“You will not BELIEVE this haircut I just got. It’s pretty straight and my hair is about 1/2 inch shorter!”
“I had the greatest experience at the bank today. I only waited in line for about five minutes and the teller looked me directly in the eyes – TWICE!”
“That staffing firm is AMAZING. They refer candidates who have some of the skills we need and show up most of the time!”
Nobody raves about average service.
To get people talking, you need to do more. Use these three ideas from Haley Marketing to stop “satisfying” – and start amazing your staffing customers:
Use surprise reciprocity. Everybody likes a pleasant surprise – even a small one. Social psychologist Norbert Schwarz found that as little as 10 cents was enough to create a more positive view in research participants who found money by surprise. In Scwharz’s words, “It’s not the value of what you find. It’s that something positive happened to you.”
So find little ways to surprise your customers:
- Send a hand-written “thank you” note when a client places an order.
- Create a simple “first-day-on-the-job” survival kit for new field employees, which includes small items like a pen, a notepad and a pack of mints.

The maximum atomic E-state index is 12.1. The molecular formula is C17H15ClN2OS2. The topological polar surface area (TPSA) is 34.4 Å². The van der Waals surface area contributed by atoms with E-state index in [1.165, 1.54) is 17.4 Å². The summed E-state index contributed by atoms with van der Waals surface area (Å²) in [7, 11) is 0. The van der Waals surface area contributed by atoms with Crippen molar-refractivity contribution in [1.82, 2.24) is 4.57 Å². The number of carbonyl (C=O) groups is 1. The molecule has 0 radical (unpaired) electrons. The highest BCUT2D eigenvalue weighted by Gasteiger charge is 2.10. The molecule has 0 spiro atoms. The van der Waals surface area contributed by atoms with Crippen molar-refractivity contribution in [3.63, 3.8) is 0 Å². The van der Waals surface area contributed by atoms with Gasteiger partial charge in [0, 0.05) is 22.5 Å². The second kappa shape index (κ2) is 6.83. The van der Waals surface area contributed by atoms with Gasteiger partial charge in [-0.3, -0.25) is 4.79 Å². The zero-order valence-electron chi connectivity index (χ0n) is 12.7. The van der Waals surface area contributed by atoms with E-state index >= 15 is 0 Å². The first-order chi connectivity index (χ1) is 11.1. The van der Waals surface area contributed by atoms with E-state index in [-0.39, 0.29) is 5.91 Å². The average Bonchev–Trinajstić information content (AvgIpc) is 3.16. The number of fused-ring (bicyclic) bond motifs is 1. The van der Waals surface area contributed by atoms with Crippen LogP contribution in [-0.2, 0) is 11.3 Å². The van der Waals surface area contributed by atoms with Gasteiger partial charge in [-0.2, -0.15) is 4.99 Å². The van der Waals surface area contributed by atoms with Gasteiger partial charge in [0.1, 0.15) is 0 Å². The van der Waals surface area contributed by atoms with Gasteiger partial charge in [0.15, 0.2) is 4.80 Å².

- Drop off a box of donuts to a client, “just because.”
It’s not the monetary value of the gesture that’s important; it’s the fact that you did something unexpected that truly makes a service experience memorable for your customers.
Be phenomenal at one thing. Let’s face facts: no staffing or recruiting firm is great at everything. To stand out and amaze your customers, develop one aspect of your service that you can be the absolute best at. It could be your guarantee, your response time, your post-placement follow-up, or anything else you want – as long as it’s something that really matters to customers.
Always offer a solution. Even if that solution includes referring a client or candidate elsewhere! Under certain circumstances, the best service you can give a customer starts with saying, “No” – especially if you’re asked to do something you don’t have the resources/expertise for, or can’t attain the capacity for.
Certainly, you should always do whatever you reasonably can to create a great customer experience. But if you say “Yes” under compromising circumstances and fall below expectations, you risk undermining trust and ultimately alienating your best customers. It’s smarter business to tell a client or candidate that you can’t do something upfront (and provide an alternate solution), than to make promises you just can’t keep. In the end, your customer will respect your honesty and trust you even more.